I was out driving along this January day, thinking of things to write about, when I saw out of the corner of my eye Henry Bloch walking down Main Street.
I had no doubt it was Henry Bloch, the Henry Bloch, the famed entrepreneur and philanthropist. We at Ingram’s had honored him just the previous month. He is 95 years old now and stooped a bit, but there he was walking down Main Street. He had a helper with him, but the helper walked along-
side Henry, who walked unaided save for a cane.
I slowed, hoping to see where Henry was going. As I watched, he passed in front of Yogurtini. I thought he might just be stopping by for some frozen yogurt—this being the first day above freezing in at least a week—but he kept on going, and I lost sight of him. Since he could have easily gotten a ride wherever he chose to go, it seemed altogether possible that Henry was just out for a walk even if the sidewalks were still sloppy with melted snow.
That Henry was walking on a street literally called “Main Street” seemed metaphorically appropriate. His was a Main Street kind of business, the kind that starts small, the kind whose customers are everyday people, the kind that prospers because those everyday people appreciate the service that Henry and his brother Richard—the H&R in H&R Block—provided. Why “Block?” As Henry remembers, “Bloch” often got pronounced “Blotch,” which seemed an altogether unappealing name for a tax service.
I saw Henry on Main Street the day after Amazon announced the 20 cities that made the cut to serve as HQ2, the mega-company’s second headquarters. We cannot say that Kansas City did not try to lure the giant. In fact, one tech blog called Mayor Sly James’s pitch “the most desperate attempt” yet to secure HQ2.
Desperate it was. James and/or his staff bought and reviewed something close to 1,000 items on Amazon, giving each of them five stars as though that might cause Amazon site selectors to overlook all the other variables that went into their decision.
Those still in the hunt, listed alphabetically, are Atlanta, Austin, Boston, Chicago, Columbus, Dallas, Denver, Indianapolis, Los Angeles, Miami, Montgomery County, Maryland, Nashville, Newark, New York City, Northern Virginia, Philadelphia, Pittsburgh, Raleigh, Toronto and Washington, D.C.
To look at a map of the cities chosen is to get some sense of why Kansas City missed the mark. There is a hole in the middle of the country. No city within 400 miles of us made the cut, and only two cities west of us did. Neither of the western cities is likely to be selected.
Although Kansas City is geographically more central than Indianapolis or Nashville, those cities are closer to the population center, and Amazon is all about distribution. Hell, my hometown of Newark, N.J., made the cut, and there is no single attribute of that city we would ever want to duplicate.
As will one day become clear, we were spared. Amazon was threatening to bring 50,000 new jobs to the area. The sheer number would have overwhelmed us, and the new employees would have undone us. Although many of those would have been blue-collar jobs, it was the white-collar ones that worried me.
The West Coast tech companies have almost to a one developed monolithic corporate cultures that not only squeeze the ideological diversity out of their employees, but they also squeeze the ethnic diversity of out of the cities they inhabit. Twitter, for instance, is rapidly turning San Francisco into Berkeley—young, hip, and hostile to everything that is not.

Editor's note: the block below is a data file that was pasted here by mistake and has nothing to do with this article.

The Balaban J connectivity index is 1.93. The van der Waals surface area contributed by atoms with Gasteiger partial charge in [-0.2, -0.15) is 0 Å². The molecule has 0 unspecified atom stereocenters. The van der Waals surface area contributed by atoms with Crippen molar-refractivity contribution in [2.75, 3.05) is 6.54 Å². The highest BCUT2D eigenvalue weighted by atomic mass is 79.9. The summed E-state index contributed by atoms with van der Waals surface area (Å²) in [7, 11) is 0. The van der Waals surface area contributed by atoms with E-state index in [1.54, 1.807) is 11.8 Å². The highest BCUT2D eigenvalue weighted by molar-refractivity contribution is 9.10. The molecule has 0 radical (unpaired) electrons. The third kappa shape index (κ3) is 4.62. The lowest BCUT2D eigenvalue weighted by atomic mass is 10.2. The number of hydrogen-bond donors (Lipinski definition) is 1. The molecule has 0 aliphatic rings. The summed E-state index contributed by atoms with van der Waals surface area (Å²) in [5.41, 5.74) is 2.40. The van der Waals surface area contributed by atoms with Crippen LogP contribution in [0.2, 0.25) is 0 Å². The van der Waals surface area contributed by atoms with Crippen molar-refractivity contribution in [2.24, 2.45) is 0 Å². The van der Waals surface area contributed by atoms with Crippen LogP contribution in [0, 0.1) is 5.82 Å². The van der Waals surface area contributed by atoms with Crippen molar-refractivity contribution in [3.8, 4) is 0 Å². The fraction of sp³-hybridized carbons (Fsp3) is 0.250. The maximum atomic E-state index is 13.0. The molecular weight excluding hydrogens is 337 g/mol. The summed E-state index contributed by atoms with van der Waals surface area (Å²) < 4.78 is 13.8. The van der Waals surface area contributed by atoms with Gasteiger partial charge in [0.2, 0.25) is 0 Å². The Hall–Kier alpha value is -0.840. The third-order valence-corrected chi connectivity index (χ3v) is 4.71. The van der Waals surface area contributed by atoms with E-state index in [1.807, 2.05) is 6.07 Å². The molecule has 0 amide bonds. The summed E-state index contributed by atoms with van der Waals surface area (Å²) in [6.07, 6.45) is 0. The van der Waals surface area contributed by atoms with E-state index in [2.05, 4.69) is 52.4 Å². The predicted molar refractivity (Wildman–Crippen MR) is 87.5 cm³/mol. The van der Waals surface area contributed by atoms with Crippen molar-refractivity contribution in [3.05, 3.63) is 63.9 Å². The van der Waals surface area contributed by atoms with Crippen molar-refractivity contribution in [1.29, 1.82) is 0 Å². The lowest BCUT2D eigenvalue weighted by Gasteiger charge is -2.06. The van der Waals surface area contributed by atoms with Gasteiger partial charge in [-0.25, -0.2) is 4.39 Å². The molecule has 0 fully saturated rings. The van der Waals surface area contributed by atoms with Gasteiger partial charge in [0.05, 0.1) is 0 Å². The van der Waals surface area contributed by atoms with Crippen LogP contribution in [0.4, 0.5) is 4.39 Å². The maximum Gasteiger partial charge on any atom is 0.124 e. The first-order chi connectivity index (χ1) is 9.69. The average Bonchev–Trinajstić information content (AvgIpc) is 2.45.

The tech companies demand not only the sweat of their employees, but their souls. In August, for instance, Google senior engineer James Damore expressed his opinions on Google culture in a thoughtful and reasonably cautious memorandum through all the HR-approved communication channels. CEO Sundar Pichai responded to the memo by assuring his employees, “First, let me say that we strongly support the right of Googlers to express themselves.”
He then promptly fired Damore.
In January, Damore and a colleague sued Google. In the lawsuit, the pair shows one example after another—usually through screen shots of since-deleted communications—of the myopia and mean-spiritedness that mask themselves as “Googley” values. When someone expresses an opinion that runs counter to the Google consensus, some snitch or another is quick to “escalate” the issue to management.
As one senior director wrote on an open company post about the Damore memo that started the controversy, “You know there are certain ‘alternative views, including different political views’ which I do not want people to
feel safe to share here. My tolerance ends at my friends’ terror.” This Orwellian thought process was rewarded and encouraged.
There is nothing Main Street about Amazon or Google or Twitter or Facebook or Microsoft. Their executives are not civic leaders of their local burgs. They are citizens of the world. They don’t build community. They build empires. Their philanthropy is aimed less at helping people than at making friends in the right places and holding off anti-trust lawsuits.
Try as hard as I might, I cannot imagine H&R Bloch firing someone because of politics. Nor can I imagine a Bill Gates or a Jeff Bezos or a Mark Zuckerberg making a modest home in the city in which they grew their business, remaining there even through the most brutal of winters, and taking a walk down Main Street when the weather warms up just enough for a 95-year-old to feel secure.
Kansas City has its virtues.